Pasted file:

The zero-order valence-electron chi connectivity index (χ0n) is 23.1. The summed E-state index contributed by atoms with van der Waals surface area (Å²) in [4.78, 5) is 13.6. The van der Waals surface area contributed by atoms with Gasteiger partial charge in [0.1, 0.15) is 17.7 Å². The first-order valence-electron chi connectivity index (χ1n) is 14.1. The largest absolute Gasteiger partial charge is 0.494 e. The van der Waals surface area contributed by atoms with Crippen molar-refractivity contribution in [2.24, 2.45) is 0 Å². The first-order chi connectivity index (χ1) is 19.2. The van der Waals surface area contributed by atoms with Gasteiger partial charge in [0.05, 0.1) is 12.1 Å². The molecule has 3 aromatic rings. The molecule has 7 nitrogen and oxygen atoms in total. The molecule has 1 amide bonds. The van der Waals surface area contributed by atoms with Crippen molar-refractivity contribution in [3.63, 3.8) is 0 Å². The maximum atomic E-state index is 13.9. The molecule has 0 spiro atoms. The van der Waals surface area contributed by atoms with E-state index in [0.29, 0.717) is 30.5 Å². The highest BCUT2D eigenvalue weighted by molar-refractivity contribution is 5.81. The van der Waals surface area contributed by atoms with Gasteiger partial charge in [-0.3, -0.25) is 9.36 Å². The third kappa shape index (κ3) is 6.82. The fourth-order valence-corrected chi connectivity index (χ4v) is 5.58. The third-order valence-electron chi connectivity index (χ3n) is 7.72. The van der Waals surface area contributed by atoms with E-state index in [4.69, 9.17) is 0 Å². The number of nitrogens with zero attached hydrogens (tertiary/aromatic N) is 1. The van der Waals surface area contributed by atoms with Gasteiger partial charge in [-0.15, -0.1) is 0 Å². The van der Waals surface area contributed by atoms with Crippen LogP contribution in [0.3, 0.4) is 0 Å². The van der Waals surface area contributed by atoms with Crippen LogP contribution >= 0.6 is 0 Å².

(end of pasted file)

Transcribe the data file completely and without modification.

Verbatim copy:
The zero-order valence-electron chi connectivity index (χ0n) is 23.1. The summed E-state index contributed by atoms with van der Waals surface area (Å²) in [4.78, 5) is 13.6. The van der Waals surface area contributed by atoms with Gasteiger partial charge in [0.1, 0.15) is 17.7 Å². The first-order valence-electron chi connectivity index (χ1n) is 14.1. The largest absolute Gasteiger partial charge is 0.494 e. The van der Waals surface area contributed by atoms with Crippen molar-refractivity contribution in [2.24, 2.45) is 0 Å². The first-order chi connectivity index (χ1) is 19.2. The van der Waals surface area contributed by atoms with Gasteiger partial charge in [0.05, 0.1) is 12.1 Å². The molecule has 3 aromatic rings. The molecule has 7 nitrogen and oxygen atoms in total. The molecule has 1 amide bonds. The van der Waals surface area contributed by atoms with Crippen molar-refractivity contribution in [3.63, 3.8) is 0 Å². The maximum atomic E-state index is 13.9. The molecule has 0 spiro atoms. The van der Waals surface area contributed by atoms with E-state index in [0.29, 0.717) is 30.5 Å². The highest BCUT2D eigenvalue weighted by molar-refractivity contribution is 5.81. The van der Waals surface area contributed by atoms with Gasteiger partial charge in [-0.3, -0.25) is 9.36 Å². The third kappa shape index (κ3) is 6.82. The fourth-order valence-corrected chi connectivity index (χ4v) is 5.58. The third-order valence-electron chi connectivity index (χ3n) is 7.72. The van der Waals surface area contributed by atoms with E-state index in [4.69, 9.17) is 0 Å². The number of nitrogens with zero attached hydrogens (tertiary/aromatic N) is 1. The van der Waals surface area contributed by atoms with Gasteiger partial charge in [-0.15, -0.1) is 0 Å². The van der Waals surface area contributed by atoms with Crippen LogP contribution in [0.3, 0.4) is 0 Å². The van der Waals surface area contributed by atoms with Crippen LogP contribution >= 0.6 is 0 Å².